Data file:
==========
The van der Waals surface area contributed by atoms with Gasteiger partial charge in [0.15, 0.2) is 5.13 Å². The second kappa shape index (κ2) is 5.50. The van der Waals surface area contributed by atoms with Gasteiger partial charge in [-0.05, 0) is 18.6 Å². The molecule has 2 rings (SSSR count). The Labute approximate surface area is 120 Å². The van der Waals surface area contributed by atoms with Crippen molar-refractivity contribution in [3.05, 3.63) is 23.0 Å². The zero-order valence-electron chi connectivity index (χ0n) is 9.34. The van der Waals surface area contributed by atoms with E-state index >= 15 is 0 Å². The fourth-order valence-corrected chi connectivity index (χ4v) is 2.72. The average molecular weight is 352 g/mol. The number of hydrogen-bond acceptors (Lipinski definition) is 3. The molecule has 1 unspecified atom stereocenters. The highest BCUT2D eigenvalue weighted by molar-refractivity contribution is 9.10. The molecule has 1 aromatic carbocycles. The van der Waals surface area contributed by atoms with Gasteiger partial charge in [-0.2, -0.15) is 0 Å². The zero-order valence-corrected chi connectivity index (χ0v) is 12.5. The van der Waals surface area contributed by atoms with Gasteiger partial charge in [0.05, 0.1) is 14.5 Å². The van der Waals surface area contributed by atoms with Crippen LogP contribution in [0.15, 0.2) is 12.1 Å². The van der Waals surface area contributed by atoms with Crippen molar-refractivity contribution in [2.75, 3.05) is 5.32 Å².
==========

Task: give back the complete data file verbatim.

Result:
The van der Waals surface area contributed by atoms with Gasteiger partial charge in [0.15, 0.2) is 5.13 Å². The second kappa shape index (κ2) is 5.50. The van der Waals surface area contributed by atoms with Gasteiger partial charge in [-0.05, 0) is 18.6 Å². The molecule has 2 rings (SSSR count). The Labute approximate surface area is 120 Å². The van der Waals surface area contributed by atoms with Crippen molar-refractivity contribution in [3.05, 3.63) is 23.0 Å². The zero-order valence-electron chi connectivity index (χ0n) is 9.34. The van der Waals surface area contributed by atoms with E-state index >= 15 is 0 Å². The fourth-order valence-corrected chi connectivity index (χ4v) is 2.72. The average molecular weight is 352 g/mol. The number of hydrogen-bond acceptors (Lipinski definition) is 3. The molecule has 1 unspecified atom stereocenters. The highest BCUT2D eigenvalue weighted by molar-refractivity contribution is 9.10. The molecule has 1 aromatic carbocycles. The van der Waals surface area contributed by atoms with Gasteiger partial charge in [-0.2, -0.15) is 0 Å². The zero-order valence-corrected chi connectivity index (χ0v) is 12.5. The van der Waals surface area contributed by atoms with Gasteiger partial charge in [0.05, 0.1) is 14.5 Å². The van der Waals surface area contributed by atoms with Crippen LogP contribution in [0.15, 0.2) is 12.1 Å². The van der Waals surface area contributed by atoms with Crippen molar-refractivity contribution in [2.75, 3.05) is 5.32 Å².